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Academic Medicine:
Special Theme: Cultural Competence: OTHER: Teaching and Learning Moments

WHY DYING DOESN'T SEEM TO MATTER: THE INFLUENCE OF CULTURE ON PHYSICIANS IN BALI, INDONESIA

KAMEI, ROBERT K. MD

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Author Information

Dr. Kamei is director of residency training and associate professor of clinical pediatrics, Department of Pediatrics, University of California, San Francisco, School of Medicine.

The author acknowledges the Fulbright Senior Scholar Award program and thanks Dr. Sunita Mutha and Dr. John Takayama for their helpful comments on this article.

I had the opportunity to be a guest faculty member at Sanglah General Hospital, the public teaching hospital of the Udayana University School of Medicine, in Denpasar, Bali. Bali is home to 3.5 million people and is one of approximately 13,000 islands that make up Indonesia, the largest archipelago and fourth most populated country in the world. Although Indonesia is the largest Muslim country in the world, approximately 80% Bali's population is Hindu.

A particular case comes to mind, which illustrates the difference in medical cultures between Indonesia and the United States. The grandchild of a Balinese physician was born several weeks prematurely. The prenatal course was uncomplicated, but the baby quickly became anemic and in respiratory distress. The infant was given a blood transfusion and supplemental oxygen, but did not respond and died soon afterwards. The senior attending physician clinically diagnosed all of these events as due to “extreme prematurity,” with little radiologic or laboratory confirmation. Although everyone was saddened by this baby's death, the family was satisfied with this medical explanation. There was no further discussion of the baby's differential diagnosis or hospital care by physicians in any educational or clinical setting. After only a few days, this tragic event seemed to become a distant memory to hospital staff.

After I gave my condolences to my colleague about his grandchild's death, he replied to me with a smile on his face, “everything that could have been done was done.” Indeed, “everything” had been done because, according to Balinese culture, the fate of the infant was largely predetermined by God. As he tried to make light of the situation, there was still a hint of sadness in his eyes. Grief is often suppressed by the Balinese because it is considered to be a disagreement with God and harmful to one's own health, creating an imbalance between the body and the universe, and diminishing one's resistance against illness. Grieving is also considered contagious, and a threat to the balance and health of the community at large, and may interfere with the recently deceased soul's ascent to heaven.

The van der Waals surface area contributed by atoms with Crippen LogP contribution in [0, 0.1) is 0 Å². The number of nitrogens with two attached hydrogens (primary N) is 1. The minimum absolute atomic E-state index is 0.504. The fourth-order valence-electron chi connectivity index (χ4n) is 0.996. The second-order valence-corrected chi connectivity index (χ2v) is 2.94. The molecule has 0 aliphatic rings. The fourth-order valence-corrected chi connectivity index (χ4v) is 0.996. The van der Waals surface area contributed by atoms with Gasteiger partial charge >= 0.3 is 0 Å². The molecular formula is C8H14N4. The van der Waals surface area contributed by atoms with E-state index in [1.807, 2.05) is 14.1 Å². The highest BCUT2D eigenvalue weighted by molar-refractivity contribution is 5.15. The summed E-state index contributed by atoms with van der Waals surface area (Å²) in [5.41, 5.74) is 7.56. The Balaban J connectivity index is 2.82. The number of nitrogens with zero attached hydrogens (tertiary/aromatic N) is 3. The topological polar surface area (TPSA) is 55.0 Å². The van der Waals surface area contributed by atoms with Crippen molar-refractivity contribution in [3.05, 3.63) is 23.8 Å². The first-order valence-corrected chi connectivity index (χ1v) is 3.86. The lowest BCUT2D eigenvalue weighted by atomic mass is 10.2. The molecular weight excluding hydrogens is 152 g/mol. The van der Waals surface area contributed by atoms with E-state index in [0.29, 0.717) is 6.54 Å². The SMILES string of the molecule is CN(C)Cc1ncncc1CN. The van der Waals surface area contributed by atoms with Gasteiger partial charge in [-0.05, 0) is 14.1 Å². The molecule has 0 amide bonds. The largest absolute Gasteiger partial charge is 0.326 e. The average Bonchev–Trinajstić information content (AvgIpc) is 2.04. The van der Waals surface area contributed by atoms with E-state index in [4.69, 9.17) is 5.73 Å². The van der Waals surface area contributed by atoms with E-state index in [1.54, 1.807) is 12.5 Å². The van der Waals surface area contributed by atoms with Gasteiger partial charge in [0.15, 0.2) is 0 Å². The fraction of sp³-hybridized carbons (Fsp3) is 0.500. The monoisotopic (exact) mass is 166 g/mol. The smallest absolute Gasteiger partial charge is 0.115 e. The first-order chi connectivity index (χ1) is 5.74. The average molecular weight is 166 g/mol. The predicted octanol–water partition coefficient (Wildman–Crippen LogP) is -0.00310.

Of course, there are other reasons why the family or physicians did not wish to pursue the exact etiology of this baby's death more vigorously. The physicians frequently stated that financial concerns influenced their general tolerance for such medical uncertainty. Clinical laboratory tests are not easily available for patients and their cost is generally prohibitive for families. In the minds of most Balinese, there seems to be little reason for anyone to pay additional physician or laboratory costs to evaluate a patient who will most likely die anyway or to perform an autopsy for a patient who has already died. In addition, the Hindu religion prohibits autopsies, so they are rarely done, even for patients who are not Hindu.

I speculated about the different reactions this case would have received from physicians in the United States. Some of the reasons for these differences became clearer as I learned about the powerful influences religious and cultural beliefs have on everyday aspects of modern Balinese society, including the medical system. This was evident not only in the family of this child who died shortly after birth, but also in the attitude of the physicians involved, whose culture is less frequently considered. This culture includes the personal culture of the physician, and the “acculturation” developed during medical training and subsequent practice.

Working with physicians in a different cultural setting exposed many of my own clinical blind spots and invited me to self-reflect on the influences culture, values, and personal biases have on my work as an academician, pediatrician, and teacher in the United States. While I have always tried to be respectful of the impact of my patient's cultural values on how I practice medicine, I now understand more completely how my medical and educational cultures have shaped my thoughts and how I, in turn, influence the medical acculturation of medical students and residents that I teach.

© 2003 Association of American Medical Colleges

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